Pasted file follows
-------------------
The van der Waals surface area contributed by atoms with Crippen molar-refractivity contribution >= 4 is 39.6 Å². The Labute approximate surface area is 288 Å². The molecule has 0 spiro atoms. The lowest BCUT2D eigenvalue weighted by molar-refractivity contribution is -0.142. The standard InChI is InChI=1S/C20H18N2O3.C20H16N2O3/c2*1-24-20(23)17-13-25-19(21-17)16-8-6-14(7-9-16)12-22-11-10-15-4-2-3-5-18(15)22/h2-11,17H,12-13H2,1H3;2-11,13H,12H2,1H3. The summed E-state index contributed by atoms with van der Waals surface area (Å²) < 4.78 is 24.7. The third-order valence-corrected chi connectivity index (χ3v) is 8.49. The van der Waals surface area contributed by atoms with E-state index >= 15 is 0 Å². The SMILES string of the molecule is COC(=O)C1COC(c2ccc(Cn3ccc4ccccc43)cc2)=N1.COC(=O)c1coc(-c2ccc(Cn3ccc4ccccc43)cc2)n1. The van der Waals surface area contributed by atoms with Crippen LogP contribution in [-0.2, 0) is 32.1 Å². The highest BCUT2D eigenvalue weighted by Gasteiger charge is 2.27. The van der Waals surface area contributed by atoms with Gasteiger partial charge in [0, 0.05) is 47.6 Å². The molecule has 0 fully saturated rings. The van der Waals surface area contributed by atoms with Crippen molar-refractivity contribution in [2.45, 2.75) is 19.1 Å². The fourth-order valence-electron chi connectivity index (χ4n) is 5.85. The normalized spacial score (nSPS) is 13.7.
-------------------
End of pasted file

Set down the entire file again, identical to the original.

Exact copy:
The van der Waals surface area contributed by atoms with Crippen molar-refractivity contribution >= 4 is 39.6 Å². The Labute approximate surface area is 288 Å². The molecule has 0 spiro atoms. The lowest BCUT2D eigenvalue weighted by molar-refractivity contribution is -0.142. The standard InChI is InChI=1S/C20H18N2O3.C20H16N2O3/c2*1-24-20(23)17-13-25-19(21-17)16-8-6-14(7-9-16)12-22-11-10-15-4-2-3-5-18(15)22/h2-11,17H,12-13H2,1H3;2-11,13H,12H2,1H3. The summed E-state index contributed by atoms with van der Waals surface area (Å²) < 4.78 is 24.7. The third-order valence-corrected chi connectivity index (χ3v) is 8.49. The van der Waals surface area contributed by atoms with E-state index >= 15 is 0 Å². The SMILES string of the molecule is COC(=O)C1COC(c2ccc(Cn3ccc4ccccc43)cc2)=N1.COC(=O)c1coc(-c2ccc(Cn3ccc4ccccc43)cc2)n1. The van der Waals surface area contributed by atoms with Crippen LogP contribution in [-0.2, 0) is 32.1 Å². The highest BCUT2D eigenvalue weighted by Gasteiger charge is 2.27. The van der Waals surface area contributed by atoms with Gasteiger partial charge in [0, 0.05) is 47.6 Å². The molecule has 0 fully saturated rings. The van der Waals surface area contributed by atoms with Crippen molar-refractivity contribution in [2.45, 2.75) is 19.1 Å². The fourth-order valence-electron chi connectivity index (χ4n) is 5.85. The normalized spacial score (nSPS) is 13.7.